How patience and brotherhood changed the CSB culture
MANILA, Philippines – The College of St. Benilde Blazers were in danger of having a great preseason campaign – and on that important Thursday, June 28, a great performance – go to waste as the UP Fighting Maroons threatened to escape with a victory and advance to the Filoil semifinal round.
Like a tug-of-war battle, the Blazers and Maroons exchanged runs, momentum, and the lead throughout the 40-minute contest at the San Juan Arena in what was an entertaining basketball competition between two teams who looked even, despite the disparity in talent.
Before the Filoil tournament started in April, it was difficult to blame anyone who would have thought that UP was on another level compared to CSB. After all, the Maroons tout a roster that includes one of the UAAP’s most lethal scorers, Paul Desiderio; the reigning UAAP Rookie of the Year, Juan Gomez De Liaño; super foreign student-athlete, Bright Akhuetie, and a bunch of other notable recruits.
The Blazers? They were coming off a 4-win, 14-loss campaign in the first year of the TY Tang era in 2017, which followed a 2016 season where the team won only once in 18 games.
While UP had elevated itself to pseudo-championship contenders in its collegiate league, it was safe to assume the Blazers were still finding their footing in theirs.
So with the Maroons ahead by one, 74-73, with under 20 seconds to go, all signs pointed to UP holding off a pesky CSB team which, incredibly, went 7-1 in the elimination round of the tournament.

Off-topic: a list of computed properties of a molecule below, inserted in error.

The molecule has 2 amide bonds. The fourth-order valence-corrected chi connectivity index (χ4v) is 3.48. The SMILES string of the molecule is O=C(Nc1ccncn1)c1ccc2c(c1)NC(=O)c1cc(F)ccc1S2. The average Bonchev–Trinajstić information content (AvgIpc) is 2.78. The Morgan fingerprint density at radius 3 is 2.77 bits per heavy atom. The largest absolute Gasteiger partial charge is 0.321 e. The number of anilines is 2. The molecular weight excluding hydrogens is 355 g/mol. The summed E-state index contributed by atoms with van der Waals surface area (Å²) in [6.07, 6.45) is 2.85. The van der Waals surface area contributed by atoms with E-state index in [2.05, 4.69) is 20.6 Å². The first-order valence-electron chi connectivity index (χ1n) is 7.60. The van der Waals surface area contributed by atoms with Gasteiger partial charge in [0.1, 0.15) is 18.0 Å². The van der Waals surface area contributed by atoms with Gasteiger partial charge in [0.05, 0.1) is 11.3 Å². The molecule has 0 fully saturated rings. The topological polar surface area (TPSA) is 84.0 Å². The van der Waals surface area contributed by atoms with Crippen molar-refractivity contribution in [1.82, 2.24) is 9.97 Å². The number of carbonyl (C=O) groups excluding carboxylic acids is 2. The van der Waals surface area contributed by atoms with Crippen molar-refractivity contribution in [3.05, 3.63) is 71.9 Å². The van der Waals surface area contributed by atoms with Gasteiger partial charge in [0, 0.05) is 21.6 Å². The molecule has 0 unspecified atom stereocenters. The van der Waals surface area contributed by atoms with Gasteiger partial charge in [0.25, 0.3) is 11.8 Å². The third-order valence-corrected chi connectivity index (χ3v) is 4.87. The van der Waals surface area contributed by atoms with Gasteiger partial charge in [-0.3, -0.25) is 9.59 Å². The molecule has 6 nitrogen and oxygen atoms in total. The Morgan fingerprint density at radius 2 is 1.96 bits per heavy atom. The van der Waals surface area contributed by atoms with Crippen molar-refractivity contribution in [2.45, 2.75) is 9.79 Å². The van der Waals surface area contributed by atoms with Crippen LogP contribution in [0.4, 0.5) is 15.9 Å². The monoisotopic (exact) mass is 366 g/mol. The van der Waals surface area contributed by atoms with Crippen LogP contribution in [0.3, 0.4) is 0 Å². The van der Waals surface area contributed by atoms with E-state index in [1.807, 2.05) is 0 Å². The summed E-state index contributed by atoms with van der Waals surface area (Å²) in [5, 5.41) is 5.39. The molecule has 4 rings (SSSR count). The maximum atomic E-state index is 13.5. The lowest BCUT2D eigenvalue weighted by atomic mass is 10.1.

What happened next was even more surprising. As the bigger, 6-foot-7 Akhuetie attempted a shot in the paint to essentially seal the contest, 5-foot-8 sophomore Unique Naboa blocked his attempt from behind and then raced down the court to score in transition, giving St. Benilde the lead.
UP, which then had costly turnovers to seal its fate, never bounced back. A few minutes later, CSB was celebrating an advancement to the Final 4 of the Filoil tourney – something not even its “big brother” DLSU could do – while the Maroons were left licking their wounds and preparing earlier than anticipated for the UAAP season.
“I just hope we continue moving on, moving forward with that and that kind of mindset and positivity,” Tang said after the game. “Character and attitude goes all throughout this season.”
For as tremendous as CSB’s performance was against UP and all throughout this offseason, what was even more noteworthy was the tranquility of the coaching staff – an important factor that helped the Blazers reach as far as they did.
The benches of both St. Benilde and UP provided a stark contrast in emotional reactions. While Maroons assistant coach Ricky Dandan (coach Bo Perasol was out of town) stomped his feet and screamed not-safe-for-work language at even the forgivable mistakes by his players, Tang, plus assistant coaches Charles Tiu and Ali Peek, were calm and relaxed after each Blazers possession – even the ones which ended in careless turnovers.
“We have to accept for a fact that we’re all humans, we’re going to commit mistakes,” Tang explained after the game. “What’s very important is what you do right after that mistake.”
He added, “That’s the more mental thing that we try to approach our guys with, that you got to recover right away, that you’ve got to forget about [the mistakes] and move on. I guess you can see it by observing us from the outside.”
When Tang took over the CSB program before the 2017 NCAA season, he preached patience with developing a winning culture. He knew back then that the guys on the team had grown accustomed to losing habits, and changing that wouldn’t be something that happened overnight.
For Clement Leutcheu, who has been at CSB since 2013, the new principles being implemented by Tang’s staff has worked wonders in improving the confidence of the players, which has resulted to better success on the basketball court.
“The thing is, we learn to [play through] our mistakes,” he said after scoring 16 points and grabbing 7 rebounds vs UP.